Your surgeon will determine if you are a good candidate for minimally invasive bariatric surgery. Your surgeon will decide how long you need to stay in the hospital based on your diagnosis, age, medical history, general health, and possibly your personal preference. 

Surgical approaches to restrictive bariatric procedures

A restrictive procedure helps you lose weight by reducing the size of your stomach and the amount of food you can eat. Procedures include:

  • Adjustable gastric banding (AGB, Lap-Band surgery, gastric band surgery) involves attaching an inflatable band (called a gastric band) around the top portion of the stomach. The surgeon tightens the band like a belt to form a smaller stomach. Your physician adjusts the size of the stomach by adding or removing saline (salt water) to the band through a port. The port is inserted in the tissue just under your skin in your abdominal wall.

  • Vertical sleeve gastrectomy (VSG, gastric sleeve surgery, gastric sleeve resection, tube gastrectomy) involves removing part of the stomach and using staples to create a smaller tube-shaped stomach. It is the first step of a two-step surgery. The second surgery is a Roux-en-Y gastric bypass (RYGB) or less commonly, a biliopancreatic diversion with a duodenal switch (BPD). The second surgery is performed after the patient has lost sufficient weight to be healthy enough to undergo this more complex procedure. In some cases, VSG by itself has been shown to be effective in achieving significant and fast weight loss. 

Surgical approaches to malabsorptive/restrictive bariatric procedures

A malabsorptive/restrictive procedure helps you lose weight by reducing the size of your stomach and the amount of food you can eat. It also changes the normal digestion process. This reduces the amount of calories and nutrients that are absorbed into the body. Procedures include:

  • Biliopancreatic diversion with a duodenal switch (BPD-DS, duodenal switch) is performed by removing part of the stomach and using staples to create a smaller tube-shaped stomach (vertical sleeve gastrectomy). In another surgery, the stomach is attached to the middle of the small intestine. Food then bypasses a large part of the small intestine, reducing the amount of calories and nutrients that are absorbed into the body. Bile and other digestive juices are also diverted to further reduce digestion. This is a high-risk surgery that is less commonly performed due to many of the potential long-term health risks.

  • Roux-en-Y gastric bypass (RYGB) involves stapling the stomach to create a small pouch that holds less food. The new stomach pouch is attached directly to the middle of the small intestine. This allows food to bypass much of the stomach and the first section of the small intestines. This reduces the amount of calories and nutrients that are absorbed into the body.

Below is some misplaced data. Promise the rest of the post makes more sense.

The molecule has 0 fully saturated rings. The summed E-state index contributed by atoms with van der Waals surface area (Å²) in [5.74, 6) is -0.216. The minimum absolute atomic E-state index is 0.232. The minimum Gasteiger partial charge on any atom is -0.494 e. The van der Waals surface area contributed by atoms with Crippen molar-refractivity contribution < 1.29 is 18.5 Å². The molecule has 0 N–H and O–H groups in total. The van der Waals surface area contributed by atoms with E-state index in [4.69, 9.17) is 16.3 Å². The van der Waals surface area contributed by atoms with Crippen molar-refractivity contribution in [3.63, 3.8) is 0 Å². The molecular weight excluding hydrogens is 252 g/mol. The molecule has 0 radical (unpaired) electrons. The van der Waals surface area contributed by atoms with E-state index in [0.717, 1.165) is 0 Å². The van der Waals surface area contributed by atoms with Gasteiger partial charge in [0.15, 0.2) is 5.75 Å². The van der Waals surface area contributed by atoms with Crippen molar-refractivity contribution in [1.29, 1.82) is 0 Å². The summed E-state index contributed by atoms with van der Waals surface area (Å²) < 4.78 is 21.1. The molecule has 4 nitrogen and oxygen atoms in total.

Types of anesthesia that may be used

General anesthesia is used for bariatric surgery. General anesthesia is a combination of intravenous (IV) medications and gases that put you in a deep sleep. You are unaware of the procedure and do not feel any pain. 

What to expect the day of your bariatric surgery

The day of your surgery, you can generally expect to:

  • Talk with a nurse who will perform an exam and ensure that all needed tests are in order. The nurse can also answer questions and will make sure you understand and sign the surgical consent form.

  • Remove all clothing and jewelry and dress in a hospital gown. It is a good idea to leave all jewelry and valuables at home or with a family member. Your care team will give you blankets for modesty and warmth.

  • Talk with the anesthesiologist or nurse anesthetist about your medical history and the type of anesthesia you will have.

  • A surgical team member will start an IV.

  • You may be given an injection of blood thinner to reduce the risks of blood clots during surgery

  • The anesthesiologist or nurse anesthetist will start your anesthesia.

  • A tube will be placed in your windpipe to protect and control breathing during general anesthesia. You will not feel or remember this or the surgery as they happen.

  • The surgical team will monitor your vital signs and other critical body functions. This occurs throughout the surgery and during recovery until you are alert, breathing effectively, and your vital signs are stable.